Limestone

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This grainstone has a very uniform texture and grade, and has gained worldwide acceptance as a premier dimension stone. Limestone weathers naturally over time and its color mellows and blends into a pleasing natural patina. With no artificial coloring agents to fade and no reinforcement rods to rust, the appearance of limestone actually improves with age.

The ability of limestone to readily adapt to various architectural styles, along with its pleasing natural color, ease of shaping, and its durability are advantages that have all worked together to maintain the stone’s popularity throughout the years.

Whether you are using limestone as trim with brick or other materials, or to maintain the context of the surrounding area, its complementary natural beauty will enhance your project.

Limestone exhibits no preferential direction of splitting and can be cut and carved in a wide variety of shapes and sizes. Thus, it can be sawed, planed, turned on a lathe or hand worked to match the requirements of demanding architectural designs. Limestone has proven its use from simple treads and pavers to landscaping structures and bridges, to soaring cathedrals over and over again.

One benefit that has made limestone a choice product is the consistency of deposit. While subtle color and grain differences are present, limestone is extremely homogenous for a natural product. This is important, not only for the current project being built, but particularly when future expansions are contemplated.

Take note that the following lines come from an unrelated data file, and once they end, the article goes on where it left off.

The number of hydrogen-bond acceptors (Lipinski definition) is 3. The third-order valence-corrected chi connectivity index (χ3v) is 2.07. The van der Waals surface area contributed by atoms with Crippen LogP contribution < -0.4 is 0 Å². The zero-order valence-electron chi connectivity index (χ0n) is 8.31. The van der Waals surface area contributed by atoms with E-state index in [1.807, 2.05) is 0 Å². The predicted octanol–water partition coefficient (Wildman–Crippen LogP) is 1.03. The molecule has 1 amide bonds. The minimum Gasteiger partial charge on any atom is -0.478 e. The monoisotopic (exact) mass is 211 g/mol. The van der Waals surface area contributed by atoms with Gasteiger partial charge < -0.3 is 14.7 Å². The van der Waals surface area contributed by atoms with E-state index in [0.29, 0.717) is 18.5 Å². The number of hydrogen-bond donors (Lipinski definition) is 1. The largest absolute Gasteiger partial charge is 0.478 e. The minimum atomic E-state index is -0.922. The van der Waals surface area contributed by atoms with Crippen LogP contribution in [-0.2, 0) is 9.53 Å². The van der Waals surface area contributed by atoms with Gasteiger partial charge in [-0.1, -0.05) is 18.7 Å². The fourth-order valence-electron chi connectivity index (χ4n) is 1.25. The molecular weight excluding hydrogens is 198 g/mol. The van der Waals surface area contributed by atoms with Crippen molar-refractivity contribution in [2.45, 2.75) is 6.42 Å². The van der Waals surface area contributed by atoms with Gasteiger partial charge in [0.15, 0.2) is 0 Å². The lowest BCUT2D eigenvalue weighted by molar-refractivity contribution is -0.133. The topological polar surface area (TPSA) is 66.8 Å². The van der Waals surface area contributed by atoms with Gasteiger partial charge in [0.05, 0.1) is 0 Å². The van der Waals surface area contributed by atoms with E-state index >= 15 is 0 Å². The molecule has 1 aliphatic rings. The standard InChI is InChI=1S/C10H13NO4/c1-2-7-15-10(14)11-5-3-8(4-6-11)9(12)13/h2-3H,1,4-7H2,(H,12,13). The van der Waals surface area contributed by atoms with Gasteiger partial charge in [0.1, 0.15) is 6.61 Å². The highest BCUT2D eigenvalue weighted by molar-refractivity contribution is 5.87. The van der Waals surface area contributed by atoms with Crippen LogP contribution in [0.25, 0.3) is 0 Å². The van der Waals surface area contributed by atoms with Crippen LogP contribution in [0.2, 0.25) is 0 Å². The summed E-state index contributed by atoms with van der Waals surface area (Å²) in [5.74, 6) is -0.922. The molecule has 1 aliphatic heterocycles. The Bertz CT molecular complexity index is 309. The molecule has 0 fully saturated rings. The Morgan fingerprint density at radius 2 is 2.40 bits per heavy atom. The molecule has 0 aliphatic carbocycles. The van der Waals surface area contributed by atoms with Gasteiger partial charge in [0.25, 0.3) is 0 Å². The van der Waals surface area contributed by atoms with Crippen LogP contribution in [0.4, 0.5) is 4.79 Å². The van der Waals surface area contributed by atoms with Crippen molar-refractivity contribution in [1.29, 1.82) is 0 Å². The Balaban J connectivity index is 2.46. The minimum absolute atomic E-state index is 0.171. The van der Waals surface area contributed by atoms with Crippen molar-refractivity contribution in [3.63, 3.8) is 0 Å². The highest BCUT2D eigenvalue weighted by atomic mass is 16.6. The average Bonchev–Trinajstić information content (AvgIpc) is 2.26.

When specifying building stone for structures that are expected to endure for generations, limestone is a great choice. Many colleges and universities across the country boast limestone buildings that are over one hundred years old. They continue using this venerable material in new construction, allowing them to match existing buildings and to maintain the context of their campuses.

Many other buildings throughout the nation have long histories of using limestone as well. These range from private residences to public schools, churches, courthouses, museums, and monumental buildings. When they need additions to existing locations, limestone provides a pleasing match to the original stone.

A unique characteristic of certain limestone is the fossils and seashells often found embedded in the surface, adding an organic element. Some limestone is very porous, offering a more rustic or aged appearance. Use caution when recommending it for countertops because of the chance for staining and scratching. An acrylic-based sealer is recommended to protect the stone, which adds sheen to its appearance. Limestone is popular for fireplace surrounds, and is ideally suited for flooring—especially in the bathroom and shower.